Imagine having to go to work in the days after a physical or sexual assault because you couldn’t afford not to. There is no rent holiday for victims of violence, nor is there a discount at the supermarket. Imagine having to front up at Centrelink, or for a job interview, in the days after an assault because you feared being “breached” and losing your unemployment payments.

But of course, if you are a government minister who is accused of failing to support an employee who alleges to have been raped on your watch, or a minister accused of committing rape, you could be placed on taxpayer-funded medical leave and paid $7,000 a week.

Christian Porter has strenuously denied the allegations that have been made against him and is entitled to the presumption of innocence.

But no one can deny that MPs suffering stress and anxiety are provided with far more taxpayer support than women who have been the victim of violence.

And while no one doubts the genuine pressure that Porter is under, does anyone believe that those who are the victims of physical or sexual violence are in less need of help?

There should be significant government spending on paid leave and mental health support services for the victims of assault that affect more than 100,000 women each year.

Providing all victims of sexual or domestic violence with the kind of support offered to highly-paid ministers would cost billions of dollars a year. And – let’s be clear – employers don’t want to pay for such support and neither does the Morrison government. But let’s also be clear that the money is there. Australia is one of the richest countries in the world and, as described below, we never struggle to find the money when tax cuts for high-income blokes are on the table. It’s not just leave for women recovering from violence that we need to adequately fund and fairly distribute, it’s mental health care as well.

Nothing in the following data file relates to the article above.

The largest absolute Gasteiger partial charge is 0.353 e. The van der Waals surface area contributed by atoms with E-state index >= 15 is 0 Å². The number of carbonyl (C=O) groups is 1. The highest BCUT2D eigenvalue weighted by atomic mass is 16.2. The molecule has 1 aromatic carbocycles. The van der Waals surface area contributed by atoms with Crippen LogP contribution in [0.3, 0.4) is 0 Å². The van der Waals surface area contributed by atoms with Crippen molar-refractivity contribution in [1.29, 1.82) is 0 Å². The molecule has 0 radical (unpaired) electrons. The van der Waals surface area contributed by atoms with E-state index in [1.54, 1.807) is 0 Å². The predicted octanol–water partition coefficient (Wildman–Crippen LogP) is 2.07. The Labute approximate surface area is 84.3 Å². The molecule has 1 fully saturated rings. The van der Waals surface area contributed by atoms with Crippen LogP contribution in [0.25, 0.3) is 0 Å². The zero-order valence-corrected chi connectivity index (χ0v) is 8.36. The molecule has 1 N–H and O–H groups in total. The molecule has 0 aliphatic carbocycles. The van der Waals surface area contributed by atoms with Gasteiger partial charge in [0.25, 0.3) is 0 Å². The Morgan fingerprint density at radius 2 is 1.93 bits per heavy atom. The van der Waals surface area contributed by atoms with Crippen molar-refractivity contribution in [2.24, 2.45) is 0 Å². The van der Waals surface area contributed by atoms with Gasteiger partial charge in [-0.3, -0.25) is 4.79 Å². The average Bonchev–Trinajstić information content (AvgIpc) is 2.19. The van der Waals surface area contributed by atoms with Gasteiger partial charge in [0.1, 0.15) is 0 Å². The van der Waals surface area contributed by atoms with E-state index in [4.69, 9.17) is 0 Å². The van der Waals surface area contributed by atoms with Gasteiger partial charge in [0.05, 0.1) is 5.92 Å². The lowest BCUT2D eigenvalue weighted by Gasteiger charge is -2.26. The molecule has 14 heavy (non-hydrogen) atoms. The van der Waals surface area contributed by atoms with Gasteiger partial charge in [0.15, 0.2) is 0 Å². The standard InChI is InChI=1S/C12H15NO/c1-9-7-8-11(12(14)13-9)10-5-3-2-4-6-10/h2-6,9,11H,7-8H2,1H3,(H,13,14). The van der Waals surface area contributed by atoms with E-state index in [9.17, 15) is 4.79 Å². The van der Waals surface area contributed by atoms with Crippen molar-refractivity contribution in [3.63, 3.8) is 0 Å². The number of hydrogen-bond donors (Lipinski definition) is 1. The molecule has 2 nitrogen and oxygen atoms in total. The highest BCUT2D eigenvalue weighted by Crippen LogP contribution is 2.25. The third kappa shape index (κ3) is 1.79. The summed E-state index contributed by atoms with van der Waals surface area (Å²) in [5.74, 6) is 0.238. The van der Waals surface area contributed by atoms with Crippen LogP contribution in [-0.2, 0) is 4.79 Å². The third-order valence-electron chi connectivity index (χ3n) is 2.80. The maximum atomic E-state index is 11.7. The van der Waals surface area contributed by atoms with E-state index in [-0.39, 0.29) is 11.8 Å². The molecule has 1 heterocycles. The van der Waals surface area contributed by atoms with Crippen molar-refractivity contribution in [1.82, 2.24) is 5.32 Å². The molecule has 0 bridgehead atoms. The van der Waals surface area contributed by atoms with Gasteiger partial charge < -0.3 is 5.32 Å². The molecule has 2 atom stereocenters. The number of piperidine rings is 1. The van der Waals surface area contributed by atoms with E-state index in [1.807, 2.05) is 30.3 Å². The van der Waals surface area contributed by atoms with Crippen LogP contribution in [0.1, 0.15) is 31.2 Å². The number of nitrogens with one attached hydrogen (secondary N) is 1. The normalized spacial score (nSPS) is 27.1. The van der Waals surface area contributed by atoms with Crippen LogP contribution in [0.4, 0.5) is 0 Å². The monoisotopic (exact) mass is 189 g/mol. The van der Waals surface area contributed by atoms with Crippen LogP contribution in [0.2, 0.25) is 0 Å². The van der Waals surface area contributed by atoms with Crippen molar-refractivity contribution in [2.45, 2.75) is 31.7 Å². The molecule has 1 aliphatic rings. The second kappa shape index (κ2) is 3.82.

When soldiers, emergency service workers or medical professionals experience post-traumatic stress disorder (PTSD) as a result of what they endure in the workplace, the government (rightly) picks up the very expensive tab for treating their condition and helping them heal. But when women and children develop PTSD because of what they endure at the hands of violent men there is far less such support. We know how to help people with PTSD, but we choose to provide far more help to those who develop it at work than those who develop it at the hands of a violent man.

It would cost a lot of money to help hundreds of thousands of women and children heal the scars that men gave them and, to be blunt, it looks like the government has no interest in spending that much money on a “women’s problem”. It is not that the government “can’t afford” to spend billions helping women and children – it’s that it has quite different priorities.

In 2018 it was reported that sexual assault victims were waiting up to 14 months for counselling as specialist support services were so desperately underfunded and under-resourced.

Each year the government spends around $41bn on superannuation tax concessions to help some of us have a more comfortable retirement. Around $21bn of that goes to those in the top 20%, most of whom are blokes. But I bet you have never heard a Morrison government minister say that the government “can’t afford” to help rich blokes retire even richer.

Then there’s the looming tax cuts. By July 2024 people earning more than $200,000 a year (or $3,900 a week) will reap a more than $9,000 a year windfall in the form of Stage 3 tax cuts. And, you guessed it, 74% of people earning that much are blokes. Despite these tax cuts costing almost $19bn a year, again, we have not heard a peep from the Coalition about these enormous and permanent tax cuts being “unaffordable” or “unsustainable”. Such negative adjectives are only ever used to describe spending on those in need.

Australia is so rich that even in the middle of a pandemic we can afford to spend $500m extending the Canberra war memorial and $1.2bn subsidising half-price flights to north Queensland and other tourist hotspots. But, despite our wealth and despite recognising the benefits of stress leave for members of his cabinet, the PM does not seem to think that his government should be funding stress leave and high-quality PTSD care for all victims of abuse.